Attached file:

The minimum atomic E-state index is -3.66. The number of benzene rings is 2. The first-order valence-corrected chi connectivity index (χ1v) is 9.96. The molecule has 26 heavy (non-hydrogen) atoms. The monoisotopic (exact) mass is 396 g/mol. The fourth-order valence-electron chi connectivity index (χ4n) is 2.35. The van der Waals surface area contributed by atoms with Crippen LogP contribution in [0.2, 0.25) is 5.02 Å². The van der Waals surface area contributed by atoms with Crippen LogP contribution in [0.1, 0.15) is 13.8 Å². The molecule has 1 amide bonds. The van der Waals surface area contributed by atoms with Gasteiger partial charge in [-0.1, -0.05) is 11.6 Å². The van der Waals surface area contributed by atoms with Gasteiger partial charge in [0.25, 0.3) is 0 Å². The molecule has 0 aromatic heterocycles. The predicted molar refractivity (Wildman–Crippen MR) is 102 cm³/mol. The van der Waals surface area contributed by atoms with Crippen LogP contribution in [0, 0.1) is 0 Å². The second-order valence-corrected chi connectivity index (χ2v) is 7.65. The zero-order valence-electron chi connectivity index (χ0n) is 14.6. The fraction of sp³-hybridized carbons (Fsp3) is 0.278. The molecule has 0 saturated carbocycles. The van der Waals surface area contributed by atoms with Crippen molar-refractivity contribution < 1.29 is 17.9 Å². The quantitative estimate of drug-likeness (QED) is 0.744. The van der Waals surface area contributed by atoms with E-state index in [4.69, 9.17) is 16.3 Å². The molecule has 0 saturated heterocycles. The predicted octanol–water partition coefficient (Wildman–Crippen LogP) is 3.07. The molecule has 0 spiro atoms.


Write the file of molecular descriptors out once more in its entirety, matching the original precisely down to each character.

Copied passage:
The minimum atomic E-state index is -3.66. The number of benzene rings is 2. The first-order valence-corrected chi connectivity index (χ1v) is 9.96. The molecule has 26 heavy (non-hydrogen) atoms. The monoisotopic (exact) mass is 396 g/mol. The fourth-order valence-electron chi connectivity index (χ4n) is 2.35. The van der Waals surface area contributed by atoms with Crippen LogP contribution in [0.2, 0.25) is 5.02 Å². The van der Waals surface area contributed by atoms with Crippen LogP contribution in [0.1, 0.15) is 13.8 Å². The molecule has 1 amide bonds. The van der Waals surface area contributed by atoms with Gasteiger partial charge in [-0.1, -0.05) is 11.6 Å². The van der Waals surface area contributed by atoms with Gasteiger partial charge in [0.25, 0.3) is 0 Å². The molecule has 0 aromatic heterocycles. The predicted molar refractivity (Wildman–Crippen MR) is 102 cm³/mol. The van der Waals surface area contributed by atoms with Crippen LogP contribution in [0, 0.1) is 0 Å². The second-order valence-corrected chi connectivity index (χ2v) is 7.65. The zero-order valence-electron chi connectivity index (χ0n) is 14.6. The fraction of sp³-hybridized carbons (Fsp3) is 0.278. The molecule has 0 saturated carbocycles. The van der Waals surface area contributed by atoms with Crippen molar-refractivity contribution < 1.29 is 17.9 Å². The quantitative estimate of drug-likeness (QED) is 0.744. The van der Waals surface area contributed by atoms with E-state index in [4.69, 9.17) is 16.3 Å². The molecule has 0 saturated heterocycles. The predicted octanol–water partition coefficient (Wildman–Crippen LogP) is 3.07. The molecule has 0 spiro atoms.